And what better place to start than with one of Dorie Greenspan’s recipes (love). There are several bundt cake recipes in this book, and I’ve made I think 4 or 5 of them so far (and made them several times over because of course they’re all delicious). This one in particular, I’ve been making again and again for years now (have I mentioned how much I love this cookbook?). It’s a recipe that gets requested a lot. I’ve served it to friends, brought it to potlucks and dinners, and everyone loves it. When I brought this cake into work this week, within minutes of eating, people were “omg”-ing and asking for the recipe. Yup, it’s definitely a winner.
The cake itself is moist and delicately orange flavoured, and good enough to eat even without the swirl. Seriously, if you wanted you could probably skip the swirl altogether and bake this up in a loaf pan. But the swirl? Now that’s what puts this cake over the top. Sugar and cinnamon and raisins and chocolate and nuts… omg, SO good.
The batter for this cake is fairly thick, and as a result I always have a bit of trouble getting the swirl completely covered as instructed (it doesn’t want to smooth out nicely – those photos are an embarrassment). But it’s okay – once it bakes up, you won’t even notice.
Even if you have a fancy-pants non-stick silicone bundt pan, you’re going to want to grease and flour your pan before using. Personally, I never use the non-stick sprays. I don’t like using aerosol sprays in general, but I’ve also heard that non-stick sprays can build up a residue and gum up your pans over time (I don’t know how true that is since I’ve never experienced it personally).
The best thing I’ve found is to use a pastry brush to apply a thin layer of vegetable shortening (making sure to get in all the little crevices), and then add a bit of flour to the pan. Shake and turn the pan so that there’s a coating of flour all over the shortening, and then turn it upside down and pat the pan a few times to get rid of the excess flour. Using this method, I’ve never had a problem getting cakes out of my bundt pans. Yes, that’s plural. I have three of them currently. Trust me, if I had the space, I’d have more. One day I’ll have a whole collection and a kitchen where I can proudly display them all on the wall. But for now, they’re stacked in the back of my cupboard with all my other cake pans. *sigh*
chocolate cinnamon swirl sour cream bundt cake
Adapted from Dorie Greenspan's "Nutty, Chocolaty, Swirly Sour Cream Bundt Cake" from Baking: From My Home to Yours. You'll need a 12-cup bundt pan for this cake.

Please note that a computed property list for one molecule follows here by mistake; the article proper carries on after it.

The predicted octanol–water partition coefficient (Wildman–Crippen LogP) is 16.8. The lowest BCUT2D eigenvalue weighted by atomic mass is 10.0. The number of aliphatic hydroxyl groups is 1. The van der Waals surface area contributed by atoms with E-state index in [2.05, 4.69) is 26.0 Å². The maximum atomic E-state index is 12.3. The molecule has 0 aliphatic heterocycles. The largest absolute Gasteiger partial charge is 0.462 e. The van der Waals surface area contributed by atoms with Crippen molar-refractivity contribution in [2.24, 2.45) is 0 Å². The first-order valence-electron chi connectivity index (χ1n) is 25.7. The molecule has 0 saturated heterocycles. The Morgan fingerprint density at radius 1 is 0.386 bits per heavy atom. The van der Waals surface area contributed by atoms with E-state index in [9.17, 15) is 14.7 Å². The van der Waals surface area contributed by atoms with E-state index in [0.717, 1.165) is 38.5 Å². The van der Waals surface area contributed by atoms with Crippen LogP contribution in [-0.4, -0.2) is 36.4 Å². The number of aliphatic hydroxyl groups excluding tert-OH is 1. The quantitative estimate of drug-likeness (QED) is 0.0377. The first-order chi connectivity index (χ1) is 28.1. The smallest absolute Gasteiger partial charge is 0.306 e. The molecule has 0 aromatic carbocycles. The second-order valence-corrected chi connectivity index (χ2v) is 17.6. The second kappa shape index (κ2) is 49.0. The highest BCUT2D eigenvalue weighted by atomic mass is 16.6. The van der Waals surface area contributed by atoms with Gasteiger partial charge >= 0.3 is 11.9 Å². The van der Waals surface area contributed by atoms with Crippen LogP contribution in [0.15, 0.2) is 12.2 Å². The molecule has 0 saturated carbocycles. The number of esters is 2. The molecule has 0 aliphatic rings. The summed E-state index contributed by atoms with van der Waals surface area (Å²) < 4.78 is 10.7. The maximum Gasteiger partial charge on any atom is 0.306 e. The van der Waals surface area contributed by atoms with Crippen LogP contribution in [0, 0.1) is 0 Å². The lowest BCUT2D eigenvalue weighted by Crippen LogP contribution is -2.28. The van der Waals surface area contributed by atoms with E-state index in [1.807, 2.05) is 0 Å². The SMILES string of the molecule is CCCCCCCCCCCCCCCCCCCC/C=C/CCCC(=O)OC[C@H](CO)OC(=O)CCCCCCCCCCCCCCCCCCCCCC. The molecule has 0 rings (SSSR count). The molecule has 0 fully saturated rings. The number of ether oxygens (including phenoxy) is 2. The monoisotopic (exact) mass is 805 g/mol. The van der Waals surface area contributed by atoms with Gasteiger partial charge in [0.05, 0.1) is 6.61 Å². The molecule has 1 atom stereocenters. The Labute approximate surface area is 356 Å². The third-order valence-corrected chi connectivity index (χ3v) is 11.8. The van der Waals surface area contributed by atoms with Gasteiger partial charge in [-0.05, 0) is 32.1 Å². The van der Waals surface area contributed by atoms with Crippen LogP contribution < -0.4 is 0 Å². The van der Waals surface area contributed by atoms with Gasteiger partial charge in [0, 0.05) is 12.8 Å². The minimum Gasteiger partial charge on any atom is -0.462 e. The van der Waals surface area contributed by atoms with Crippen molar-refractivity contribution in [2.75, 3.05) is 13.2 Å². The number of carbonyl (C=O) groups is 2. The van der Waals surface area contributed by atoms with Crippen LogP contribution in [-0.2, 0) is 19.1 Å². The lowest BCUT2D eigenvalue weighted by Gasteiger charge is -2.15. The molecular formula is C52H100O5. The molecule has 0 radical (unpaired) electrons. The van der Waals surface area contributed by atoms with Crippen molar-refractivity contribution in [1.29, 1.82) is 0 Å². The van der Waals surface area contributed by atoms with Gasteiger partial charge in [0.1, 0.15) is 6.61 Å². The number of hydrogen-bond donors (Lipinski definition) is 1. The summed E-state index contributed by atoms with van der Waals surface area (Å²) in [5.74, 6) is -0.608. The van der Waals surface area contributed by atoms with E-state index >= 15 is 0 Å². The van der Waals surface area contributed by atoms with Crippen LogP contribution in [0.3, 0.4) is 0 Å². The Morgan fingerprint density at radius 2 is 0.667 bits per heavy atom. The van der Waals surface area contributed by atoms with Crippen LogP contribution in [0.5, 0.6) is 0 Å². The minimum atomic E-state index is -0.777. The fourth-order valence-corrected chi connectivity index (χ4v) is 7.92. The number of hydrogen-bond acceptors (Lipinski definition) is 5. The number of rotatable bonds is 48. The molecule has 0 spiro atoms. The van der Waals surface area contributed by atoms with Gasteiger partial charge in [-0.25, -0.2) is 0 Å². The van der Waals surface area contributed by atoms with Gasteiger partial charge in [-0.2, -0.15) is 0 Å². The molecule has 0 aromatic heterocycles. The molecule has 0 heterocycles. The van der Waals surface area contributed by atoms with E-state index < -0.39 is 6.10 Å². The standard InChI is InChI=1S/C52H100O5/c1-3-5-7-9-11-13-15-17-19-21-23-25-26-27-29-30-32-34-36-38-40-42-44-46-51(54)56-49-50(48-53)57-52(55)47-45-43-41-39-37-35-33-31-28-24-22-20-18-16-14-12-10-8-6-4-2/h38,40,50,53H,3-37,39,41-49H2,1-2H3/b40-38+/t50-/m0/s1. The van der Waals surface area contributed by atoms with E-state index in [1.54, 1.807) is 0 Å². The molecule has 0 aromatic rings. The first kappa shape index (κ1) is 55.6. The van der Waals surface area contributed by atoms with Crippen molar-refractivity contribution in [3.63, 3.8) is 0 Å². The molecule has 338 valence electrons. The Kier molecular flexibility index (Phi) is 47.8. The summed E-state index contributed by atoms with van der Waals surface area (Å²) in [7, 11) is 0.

2 cups all-purpose flour
1 teaspoon baking powder
1/2 teaspoon salt
1-3/4 cups sugar
grated zest of 1 orange
1 cup unsalted butter, at room temperature
2 large eggs
1-1/2 teaspoons pure vanilla extract
1 cup sour cream
for the swirl
1/2 cup sugar
1/2 cup chopped walnuts or pecans
2 ounces finely chopped bittersweet chocolate, or 1/3 cup mini chocolate chips
1/3 cup moist raisins or dried currants
2-1/2 teaspoons ground cinnamon
pinch of freshly ground nutmeg
pinch of salt
Preheat oven to 350°F. Prepare a 12-cup bundt pan (9- to 10-inch) by lightly greasing and then tossing with a bit of flour. Turn your pan upside down and tap to remove any excess flour.
Combine all of the swirl ingredients in a small bowl. Stir together well and set aside.
In a medium bowl, whisk together the flour, baking powder, and salt. Set aside.
In the bowl of a stand mixer fitted with the paddle attachment, combine the sugar and orange zest, rubbing them together with your fingers until the zest is distributed and the sugar is fragrant. Add the butter and beat on medium speed until light and fluffy, about 3 or 4 minutes. Scrape down the sides of the bowl and add the eggs, one at a time, beating well after each. Add the vanilla and beat again to incorporate.
Turn the mixer down to low and add the sour cream. Mix well. Add the dry ingredients, and continue mixing until just barely combined.
Spoon about 1/3 of the batter into your prepared bundt pan and smooth out. Top with about 1/2 of the swirl mixture. Layer on another 1/3 of the batter – the batter is pretty thick, so I find this easiest to do by dropping smaller spoonfuls and evening them out as best as I can. Top with the balance of the swirl mixture, and then the rest of the batter. I can never get this last bit of swirl completely covered with batter, but it's never been a problem once the cake is baked.
Bake for about 60-65 minutes, until a thin knife or skewer inserted in the centre of the cake comes out clean, rotating the pan halfway through the baking time.
Allow to cool on a wire rack for about 15 minutes. If you try to unmould it too soon, the cake may fall apart. But if you wait too long, the cake could stick to the pan.
Give the pan a couple of gentle shakes to loosen the cake, then place a plate on top of the bundt pan and flip over. If you coated your pan well, the cake should come right out.
Allow to cool completely.